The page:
Using limestone as a base aggregate for lime renders is really important as it takes the pressure off of the lime as a binder. It therefore lasts longer, is more breathable and now thanks to the use of a local resource it is now even lower in carbon.

The render has already been used in Cardiff and has gone on really well (thanks also to Welsh Lime Works pump application technique). The render has a red ochre colour to it, but can be finished in any colour with a limewash.

I thought that it was worth sharing the knowledge that there are some really good companies around who just cut through the obstacles and get on with it. So congrats to Welsh Lime Works for their willingness to make restoration of local solid walled homes even more sustainable.

Lime - don't be a piggy in the middle

Lime rendering and plastering is one the key ingredients of a sustainable older home. Lime putty render with a stone dust aggregate has a very low embodied energy, it is very breathable and it is the correct render of choice for solid walled houses. So the choice of using lime render is a really obvious one.

So are there any issues to worry about?

The short answer is yes.

The main issue is that lime is not cement (hurray for that!) and builders are not trained in using lime. Some builders even get cement wrong, so what are the chances with lime? Well, to be honest, not good. Lime is a more natural product and it cures using natural processes (carbonation) and so it is subject to the fluctuations of the weather. Getting the mix right and applying it correctly takes experience and a real sense of how the lime is curing. Getting it wrong is therefore quite easy. Temperature, humidity, type of substrate, method of application etc all effect when the layers of render are applied. It might be that the second coat is applied the following day, or it might be the following week. An experienced lime renderer will be able to have a look, a touch and then gauge what to do and when. An inexperienced renderer will not be able to do this. They might be able to follow instructions from a book, but it really does take a lot of hands-on knowledge and experience of a product in order to get it right.

Different substrates might require different types / mixes of lime. So a renderer needs to be really au fait with the range of mixes etc in order for the render to be successful.

It is therefore possible for an application to go wrong. If it does fail it can be down to two possible factors. The specification of the mix OR the application of the render. This is where you can become Mr Piggy stuck in the middle, because, no doubt the lime supplier will be tempted to blame the trades person and vice versa. You, on the other hand just want your render done correctly. What do you do?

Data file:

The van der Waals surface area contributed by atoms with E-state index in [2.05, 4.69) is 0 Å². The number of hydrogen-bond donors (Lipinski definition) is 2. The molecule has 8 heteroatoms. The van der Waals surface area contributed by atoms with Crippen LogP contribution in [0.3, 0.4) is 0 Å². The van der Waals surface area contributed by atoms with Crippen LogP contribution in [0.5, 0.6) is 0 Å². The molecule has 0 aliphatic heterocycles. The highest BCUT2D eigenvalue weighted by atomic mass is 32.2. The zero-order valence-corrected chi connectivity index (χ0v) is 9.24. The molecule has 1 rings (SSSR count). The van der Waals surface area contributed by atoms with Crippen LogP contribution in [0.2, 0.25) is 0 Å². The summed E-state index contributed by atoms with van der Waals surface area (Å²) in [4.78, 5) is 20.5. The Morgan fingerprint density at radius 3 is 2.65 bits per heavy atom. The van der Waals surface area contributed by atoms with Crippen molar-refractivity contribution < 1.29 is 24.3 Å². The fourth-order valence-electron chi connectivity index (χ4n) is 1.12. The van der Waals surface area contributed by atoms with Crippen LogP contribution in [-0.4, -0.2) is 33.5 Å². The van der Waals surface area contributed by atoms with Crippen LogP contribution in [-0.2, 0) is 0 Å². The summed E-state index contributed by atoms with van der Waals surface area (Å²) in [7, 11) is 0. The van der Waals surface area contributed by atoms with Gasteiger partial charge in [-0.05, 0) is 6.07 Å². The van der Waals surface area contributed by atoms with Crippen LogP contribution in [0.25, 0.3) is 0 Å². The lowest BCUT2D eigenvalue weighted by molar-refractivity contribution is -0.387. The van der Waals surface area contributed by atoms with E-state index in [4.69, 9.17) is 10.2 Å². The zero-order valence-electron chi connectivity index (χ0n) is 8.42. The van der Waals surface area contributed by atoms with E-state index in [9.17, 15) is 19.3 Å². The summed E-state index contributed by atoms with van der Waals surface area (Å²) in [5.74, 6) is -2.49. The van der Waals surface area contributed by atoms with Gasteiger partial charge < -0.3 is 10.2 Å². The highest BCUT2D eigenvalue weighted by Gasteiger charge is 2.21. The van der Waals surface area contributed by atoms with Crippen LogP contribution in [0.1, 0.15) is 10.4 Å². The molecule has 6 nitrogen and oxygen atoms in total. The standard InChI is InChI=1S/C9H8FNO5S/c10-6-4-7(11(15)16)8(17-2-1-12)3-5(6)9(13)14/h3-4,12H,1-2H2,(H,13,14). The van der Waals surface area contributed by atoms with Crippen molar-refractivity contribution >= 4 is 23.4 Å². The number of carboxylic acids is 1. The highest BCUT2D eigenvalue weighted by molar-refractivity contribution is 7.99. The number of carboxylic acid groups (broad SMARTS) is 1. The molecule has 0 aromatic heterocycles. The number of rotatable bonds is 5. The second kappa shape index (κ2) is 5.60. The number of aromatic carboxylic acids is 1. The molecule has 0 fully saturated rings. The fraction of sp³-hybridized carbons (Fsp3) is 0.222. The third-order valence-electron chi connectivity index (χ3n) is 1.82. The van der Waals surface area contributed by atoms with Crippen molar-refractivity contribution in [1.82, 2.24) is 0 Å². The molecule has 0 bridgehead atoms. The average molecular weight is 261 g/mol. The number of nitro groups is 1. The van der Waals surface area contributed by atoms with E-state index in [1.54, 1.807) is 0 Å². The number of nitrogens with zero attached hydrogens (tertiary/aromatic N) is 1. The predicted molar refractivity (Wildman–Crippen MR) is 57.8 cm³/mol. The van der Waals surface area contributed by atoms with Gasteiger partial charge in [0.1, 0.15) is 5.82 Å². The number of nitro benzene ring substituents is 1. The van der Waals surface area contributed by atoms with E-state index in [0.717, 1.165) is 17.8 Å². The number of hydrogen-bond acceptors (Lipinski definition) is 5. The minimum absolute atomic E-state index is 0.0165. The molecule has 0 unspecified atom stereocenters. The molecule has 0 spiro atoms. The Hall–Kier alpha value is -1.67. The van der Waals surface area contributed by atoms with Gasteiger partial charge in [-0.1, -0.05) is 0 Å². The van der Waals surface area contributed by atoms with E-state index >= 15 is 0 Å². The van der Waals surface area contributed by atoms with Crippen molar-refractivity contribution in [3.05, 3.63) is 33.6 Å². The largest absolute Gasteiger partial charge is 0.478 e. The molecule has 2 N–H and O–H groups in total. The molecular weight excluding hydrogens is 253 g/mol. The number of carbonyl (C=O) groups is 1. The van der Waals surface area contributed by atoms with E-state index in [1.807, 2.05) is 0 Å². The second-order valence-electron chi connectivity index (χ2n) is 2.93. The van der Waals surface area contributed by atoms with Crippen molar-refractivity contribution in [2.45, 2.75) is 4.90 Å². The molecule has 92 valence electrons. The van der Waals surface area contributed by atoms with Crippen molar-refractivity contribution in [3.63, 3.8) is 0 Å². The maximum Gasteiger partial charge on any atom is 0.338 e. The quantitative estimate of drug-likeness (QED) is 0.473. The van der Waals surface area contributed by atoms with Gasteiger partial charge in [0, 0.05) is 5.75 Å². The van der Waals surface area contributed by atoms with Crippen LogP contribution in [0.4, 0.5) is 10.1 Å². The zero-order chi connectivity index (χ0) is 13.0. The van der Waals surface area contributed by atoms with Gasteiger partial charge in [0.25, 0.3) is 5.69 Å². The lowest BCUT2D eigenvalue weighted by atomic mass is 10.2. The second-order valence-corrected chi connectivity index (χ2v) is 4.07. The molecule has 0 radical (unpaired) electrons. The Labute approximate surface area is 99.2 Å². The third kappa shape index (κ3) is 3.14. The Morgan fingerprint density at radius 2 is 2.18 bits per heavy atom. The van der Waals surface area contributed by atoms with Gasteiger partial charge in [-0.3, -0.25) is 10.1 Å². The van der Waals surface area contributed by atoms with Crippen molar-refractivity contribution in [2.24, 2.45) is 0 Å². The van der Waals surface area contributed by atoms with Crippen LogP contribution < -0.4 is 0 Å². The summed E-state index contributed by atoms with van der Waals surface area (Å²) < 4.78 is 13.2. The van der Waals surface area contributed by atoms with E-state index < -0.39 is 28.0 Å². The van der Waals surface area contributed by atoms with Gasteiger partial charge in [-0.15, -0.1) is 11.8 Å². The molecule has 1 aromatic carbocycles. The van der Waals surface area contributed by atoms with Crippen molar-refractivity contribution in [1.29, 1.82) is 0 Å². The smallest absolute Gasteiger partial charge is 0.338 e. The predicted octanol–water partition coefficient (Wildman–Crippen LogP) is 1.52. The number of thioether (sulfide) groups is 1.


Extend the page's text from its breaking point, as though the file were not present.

Answer - get stressed.

Is there a solution? Thankfully, yes (well in fact two).

Solution One:
1. Read up on lime and the need for it and also all the different types and choices
2. Source some good experienced lime professionals (seek some references)
3. Ensure that the supplier and professionals engage with each other to come up with an agreed mix
4. Have an agreement in place to cover eventualities
5. Investigate having an insurance policy in place (similar to the FMB Build Assure Warranty)

Solution Two:
1. Use a reputable company that actually makes and installs the lime render and that offers a guarantee.

I know which alternative I would choose, but either should work and give you the peace of mind you require.

If you choose Solution Two and live in or around South Wales I would recommend contacting either:
Welsh Lime Works (Mark - 07800 892521)
Vale Lime (Martyn - 07702 150138)

Tuesday, 2 October 2012

At last! An official report that backs us up

Many people might think that we are a bit left-field and that banging on about breathability etc is a waste of time. However a DECC (Department of Energy and Climate Change) commissioned report has just been published -

Main conclusions are:

• Traditional buildings perform differently in some respects from modern buildings, both in their existing state and when subjected to retrofit measures.
• There is a lack of understanding of traditional building performance in industry and in policy, and a lack of connection between good research, standards, certification processes, guidance and practice.
• There is a lack of connection between high-quality research intelligence and the guidance documents which inform retrofitting procedures.
• There is significant uncertainty with regard to the application of models and performance simulation software to this class of buildings.
• Some methods for assessing traditional buildings are inappropriate and give incorrect results, and some are misapplied and thus give false confidence in some measures.
• Traditional buildings often perform better in terms of heat loss through fabric than as stated in standard models and assessment methods. This means that the likely paybacks from some retrofit measures, such as solid wall insulation, may be less than assumed.
• Traditional buildings require different assessment and practice with regard to the control of moisture in buildings, which is vital for fabric and human health.
• A systemic approach is necessary regarding the assessment and retrofit of traditional buildings if rebound effects and unintended consequences are to be avoided and opportunities for long-term improvements seized. This process should include the whole supply chain and users.
• There are good opportunities for the development of safe, robust, energy-efficient and cost-effective retrofit measures for many areas of traditional buildings. However these will have to be developed on a different basis and structure from some current Green Deal proposals.